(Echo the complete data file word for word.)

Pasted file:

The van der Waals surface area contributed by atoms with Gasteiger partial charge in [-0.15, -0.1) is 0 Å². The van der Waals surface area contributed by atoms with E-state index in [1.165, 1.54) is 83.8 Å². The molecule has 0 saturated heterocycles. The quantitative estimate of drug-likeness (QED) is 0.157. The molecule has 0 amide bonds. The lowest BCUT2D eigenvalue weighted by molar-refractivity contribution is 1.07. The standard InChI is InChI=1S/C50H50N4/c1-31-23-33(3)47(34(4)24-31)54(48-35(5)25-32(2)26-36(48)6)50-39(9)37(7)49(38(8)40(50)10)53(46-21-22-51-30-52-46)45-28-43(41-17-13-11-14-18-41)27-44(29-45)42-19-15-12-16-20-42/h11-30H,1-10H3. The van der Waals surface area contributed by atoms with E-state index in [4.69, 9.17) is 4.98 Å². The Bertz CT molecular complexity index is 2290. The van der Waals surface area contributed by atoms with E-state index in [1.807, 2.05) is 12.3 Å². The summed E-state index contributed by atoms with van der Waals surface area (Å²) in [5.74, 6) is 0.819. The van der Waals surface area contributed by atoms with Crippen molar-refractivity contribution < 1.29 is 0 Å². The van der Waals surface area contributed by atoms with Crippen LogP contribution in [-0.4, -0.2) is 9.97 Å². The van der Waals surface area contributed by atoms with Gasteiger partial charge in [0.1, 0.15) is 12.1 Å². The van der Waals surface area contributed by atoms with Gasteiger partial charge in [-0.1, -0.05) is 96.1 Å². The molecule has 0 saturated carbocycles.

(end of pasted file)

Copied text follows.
The van der Waals surface area contributed by atoms with Gasteiger partial charge in [-0.15, -0.1) is 0 Å². The van der Waals surface area contributed by atoms with E-state index in [1.165, 1.54) is 83.8 Å². The molecule has 0 saturated heterocycles. The quantitative estimate of drug-likeness (QED) is 0.157. The molecule has 0 amide bonds. The lowest BCUT2D eigenvalue weighted by molar-refractivity contribution is 1.07. The standard InChI is InChI=1S/C50H50N4/c1-31-23-33(3)47(34(4)24-31)54(48-35(5)25-32(2)26-36(48)6)50-39(9)37(7)49(38(8)40(50)10)53(46-21-22-51-30-52-46)45-28-43(41-17-13-11-14-18-41)27-44(29-45)42-19-15-12-16-20-42/h11-30H,1-10H3. The van der Waals surface area contributed by atoms with E-state index in [4.69, 9.17) is 4.98 Å². The Bertz CT molecular complexity index is 2290. The van der Waals surface area contributed by atoms with E-state index in [1.807, 2.05) is 12.3 Å². The summed E-state index contributed by atoms with van der Waals surface area (Å²) in [5.74, 6) is 0.819. The van der Waals surface area contributed by atoms with Crippen molar-refractivity contribution < 1.29 is 0 Å². The van der Waals surface area contributed by atoms with Crippen LogP contribution in [-0.4, -0.2) is 9.97 Å². The van der Waals surface area contributed by atoms with Gasteiger partial charge in [0.1, 0.15) is 12.1 Å². The van der Waals surface area contributed by atoms with Gasteiger partial charge in [-0.1, -0.05) is 96.1 Å². The molecule has 0 saturated carbocycles.